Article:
Oil prices dropped Mar. 15 on reports US President Barack Obama raised the possibility of releasing strategic petroleum reserves in a Washington meeting with British Prime Minister Cameron. However, some of the initial loss was recovered after the White House labeled the report as “inaccurate” with the issue undecided.
“May Brent fell by $4/bbl during intraday [trading] before recovering about half of the loss,” said James Zhang at Standard New York Securities Inc., the Standard Bank Group. The price of West Texas Intermediate was not hit as hard, “as the market assumed that a reserve release would have much less impact on the somewhat isolated WTI market than the Brent market.” Zhang reported, “Oil products underperformed crude on the day but only slightly. The Brent structure was weakened with June-December Brent time spread falling 31¢/bbl.”
The possibility of an oil reserve release in a presidential election year is high “if oil prices don’t come off more from here.” Zhang said, “It would be just a matter of timing and what factor will trigger the release…further real supply disruptions or political motives.” He said, “We do not think a reserve release is a sustainable solution to tame oil prices. But once it is announced, it’ll inevitably lead to an immediate sharp price fall, which will force the long-position holders to rush to the door and accelerate a further price fall in the short term. This is rather evident from the ‘flash crash’ in oil prices during early May last year and price actions following the reserve release in June.”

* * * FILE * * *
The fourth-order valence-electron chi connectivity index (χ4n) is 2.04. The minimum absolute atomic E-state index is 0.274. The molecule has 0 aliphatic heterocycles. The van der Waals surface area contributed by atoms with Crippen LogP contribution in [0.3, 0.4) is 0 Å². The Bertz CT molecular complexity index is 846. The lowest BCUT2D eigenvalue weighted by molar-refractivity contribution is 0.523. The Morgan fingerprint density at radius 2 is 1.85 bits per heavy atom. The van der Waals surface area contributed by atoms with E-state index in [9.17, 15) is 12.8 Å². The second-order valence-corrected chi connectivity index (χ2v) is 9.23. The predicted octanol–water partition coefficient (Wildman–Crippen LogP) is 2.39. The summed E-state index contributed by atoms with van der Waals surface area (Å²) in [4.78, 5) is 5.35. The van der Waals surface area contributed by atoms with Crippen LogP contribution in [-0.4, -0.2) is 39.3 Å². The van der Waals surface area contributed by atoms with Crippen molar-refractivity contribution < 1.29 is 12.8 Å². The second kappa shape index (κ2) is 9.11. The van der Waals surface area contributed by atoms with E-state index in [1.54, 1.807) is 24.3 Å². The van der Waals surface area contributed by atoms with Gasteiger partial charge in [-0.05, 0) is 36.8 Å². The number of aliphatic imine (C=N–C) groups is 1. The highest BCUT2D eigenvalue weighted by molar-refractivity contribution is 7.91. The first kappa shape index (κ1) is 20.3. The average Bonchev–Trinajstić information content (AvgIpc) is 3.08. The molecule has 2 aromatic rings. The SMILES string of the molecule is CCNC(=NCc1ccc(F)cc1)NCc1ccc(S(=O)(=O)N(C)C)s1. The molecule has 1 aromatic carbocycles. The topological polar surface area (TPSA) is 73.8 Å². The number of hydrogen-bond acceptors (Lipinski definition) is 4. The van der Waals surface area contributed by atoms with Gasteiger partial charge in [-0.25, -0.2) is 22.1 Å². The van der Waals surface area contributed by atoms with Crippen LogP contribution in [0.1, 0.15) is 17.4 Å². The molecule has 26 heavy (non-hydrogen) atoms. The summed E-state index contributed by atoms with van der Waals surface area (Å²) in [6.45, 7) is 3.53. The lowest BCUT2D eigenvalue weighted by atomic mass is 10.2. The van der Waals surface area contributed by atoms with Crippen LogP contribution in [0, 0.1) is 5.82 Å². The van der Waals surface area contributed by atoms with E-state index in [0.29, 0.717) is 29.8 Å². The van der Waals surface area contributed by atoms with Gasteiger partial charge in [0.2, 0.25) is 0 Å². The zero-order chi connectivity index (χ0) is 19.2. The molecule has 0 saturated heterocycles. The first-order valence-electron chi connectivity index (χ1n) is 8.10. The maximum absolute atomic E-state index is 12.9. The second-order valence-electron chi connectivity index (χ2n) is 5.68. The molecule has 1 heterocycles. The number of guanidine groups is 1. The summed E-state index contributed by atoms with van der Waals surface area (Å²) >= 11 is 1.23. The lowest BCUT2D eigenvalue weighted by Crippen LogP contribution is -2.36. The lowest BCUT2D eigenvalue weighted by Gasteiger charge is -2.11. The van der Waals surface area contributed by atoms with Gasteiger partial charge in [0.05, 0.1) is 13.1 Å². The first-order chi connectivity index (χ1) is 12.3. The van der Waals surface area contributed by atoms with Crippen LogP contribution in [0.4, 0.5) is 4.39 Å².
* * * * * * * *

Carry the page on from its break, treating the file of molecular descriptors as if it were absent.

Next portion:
Olivier Jakob at Petromatrix in Zug, Switzerland, said, “The [White House] corridor noises about the SPR release was not started yesterday; the US Energy Secretary has been mentioning over the last few weeks that it was an option.” He said, “When we consider the noise that was existing before the SPR release of last year, we have to consider that an SPR release is an option that the US administration is seriously considering.”
Nonetheless, Jakob said, “It will be difficult to have an International Energy Agency-coordinated stock release because it is difficult at this stage to describe a major supply disruption that would legitimize such a release. If the US [is considering] a SPR release, it is also because it has failed to get enough commitment from Saudi Arabia that it would pro-actively participate in calming markets on the road to the Iranian embargo. Yes, Saudi Arabia has claimed that it stands ready to act if needed, but action speaks louder than words. If the IEA is unlikely to agree to a ‘price management stock release,’ the US can do what it wants.”
The recent increase in US crude production is expected to continue for some years. “The new US oil being produced is mostly very light crude oil and means that over the coming years the US should try to maximize is security of heavier, sour crude oil rather than the light, sweet streams,” Jakob said. “The US SPR is currently made of 262 million bbl of sweet crude oil and 434 million bbl of sour crude oil. Considering the current increase in US light, sweet crude oil production, it would make sense to optimize the US supply security by swapping some of those light sweet, crude oil reserves for replacement with sour barrels. Politically it would quiet the political attacks that the US president is depleting the reserves for election purposes, since the net balance in the SPR will not be touched, and the US supply security will be optimized. Pricewise, the release of the sweet barrels would have a downside impact on the crude oil benchmarks (Brent and WTI), which will result in lower gasoline prices at the pump.”